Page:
There was nothing I disliked more while growing up than being called, “Kid,” “Kiddo,” “Squirt” or some other variation of these supposed terms of endearment. But in every situation I found myself in, I was always the youngest and these nicknames were just a part of the package.
I had always done everything I could to appear more mature, even though on the inside I was insecure and clueless. As a freshman in high school I sat at the senior table and my best friend when I was a senior was already 25 (the age I am turning now).
For as long as I can remember, I have wanted to be older. Always trying to grow up faster (even going as far as experiencing some things way too early). Never acting my own age. Never wanting to be treated like a child.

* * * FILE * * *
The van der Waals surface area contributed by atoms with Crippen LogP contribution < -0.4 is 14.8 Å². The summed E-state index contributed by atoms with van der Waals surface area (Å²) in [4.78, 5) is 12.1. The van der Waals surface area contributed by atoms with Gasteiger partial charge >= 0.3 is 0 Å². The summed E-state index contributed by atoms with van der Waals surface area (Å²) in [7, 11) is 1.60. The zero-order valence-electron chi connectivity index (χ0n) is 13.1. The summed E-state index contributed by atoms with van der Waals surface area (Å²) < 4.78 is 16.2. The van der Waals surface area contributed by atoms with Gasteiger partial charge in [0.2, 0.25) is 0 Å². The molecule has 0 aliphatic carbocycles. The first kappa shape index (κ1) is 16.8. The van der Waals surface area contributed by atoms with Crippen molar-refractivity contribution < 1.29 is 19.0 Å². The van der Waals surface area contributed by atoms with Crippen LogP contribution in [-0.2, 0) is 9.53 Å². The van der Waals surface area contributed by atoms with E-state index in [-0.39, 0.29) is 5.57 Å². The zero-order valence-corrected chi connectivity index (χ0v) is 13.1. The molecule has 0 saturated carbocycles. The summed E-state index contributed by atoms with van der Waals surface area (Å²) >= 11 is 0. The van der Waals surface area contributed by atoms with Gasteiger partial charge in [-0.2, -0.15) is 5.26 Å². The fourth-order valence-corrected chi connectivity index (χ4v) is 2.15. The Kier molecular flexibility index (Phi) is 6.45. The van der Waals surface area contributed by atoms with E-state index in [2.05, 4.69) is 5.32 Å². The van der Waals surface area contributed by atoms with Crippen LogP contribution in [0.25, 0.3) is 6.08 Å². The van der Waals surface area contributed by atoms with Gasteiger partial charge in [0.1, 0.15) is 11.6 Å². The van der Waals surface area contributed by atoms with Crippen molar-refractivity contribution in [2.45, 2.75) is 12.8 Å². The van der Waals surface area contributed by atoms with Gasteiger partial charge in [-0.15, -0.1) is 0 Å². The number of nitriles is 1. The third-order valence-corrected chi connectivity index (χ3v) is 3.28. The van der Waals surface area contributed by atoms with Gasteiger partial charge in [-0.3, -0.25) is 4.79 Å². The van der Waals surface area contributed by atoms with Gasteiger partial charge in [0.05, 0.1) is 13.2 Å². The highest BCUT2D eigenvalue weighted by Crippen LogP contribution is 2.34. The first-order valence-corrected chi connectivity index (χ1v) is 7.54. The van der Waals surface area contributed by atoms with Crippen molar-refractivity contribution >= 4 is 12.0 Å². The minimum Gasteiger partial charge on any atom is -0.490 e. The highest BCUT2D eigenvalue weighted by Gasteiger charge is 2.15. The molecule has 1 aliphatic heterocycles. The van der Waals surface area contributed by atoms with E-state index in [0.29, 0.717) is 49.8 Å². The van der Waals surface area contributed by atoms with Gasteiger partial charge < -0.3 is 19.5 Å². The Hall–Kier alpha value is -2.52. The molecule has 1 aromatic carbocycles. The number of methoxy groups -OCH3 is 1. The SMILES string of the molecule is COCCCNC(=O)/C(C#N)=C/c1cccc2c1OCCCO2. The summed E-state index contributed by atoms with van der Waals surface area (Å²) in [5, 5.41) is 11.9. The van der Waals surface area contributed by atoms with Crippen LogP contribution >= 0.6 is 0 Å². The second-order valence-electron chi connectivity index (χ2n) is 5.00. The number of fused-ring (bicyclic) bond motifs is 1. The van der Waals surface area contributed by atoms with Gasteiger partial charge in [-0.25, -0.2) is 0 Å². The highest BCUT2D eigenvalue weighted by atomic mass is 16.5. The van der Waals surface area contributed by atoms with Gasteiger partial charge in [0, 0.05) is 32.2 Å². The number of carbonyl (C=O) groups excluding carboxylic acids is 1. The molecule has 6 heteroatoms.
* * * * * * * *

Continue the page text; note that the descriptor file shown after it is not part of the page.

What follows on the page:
Yet, as hard as I tried, I still always felt like a kid.
When I look around now, I realize that I am no longer the youngest. I am no longer the kid. In fact, the kids I used to lead in student small groups are graduating from high school. They are the interns and new people on staff. I am finding myself calling them, “kid.” Something I so terribly despised in my own young years.
They are who I was: and I’m about to be the age I always tried to be.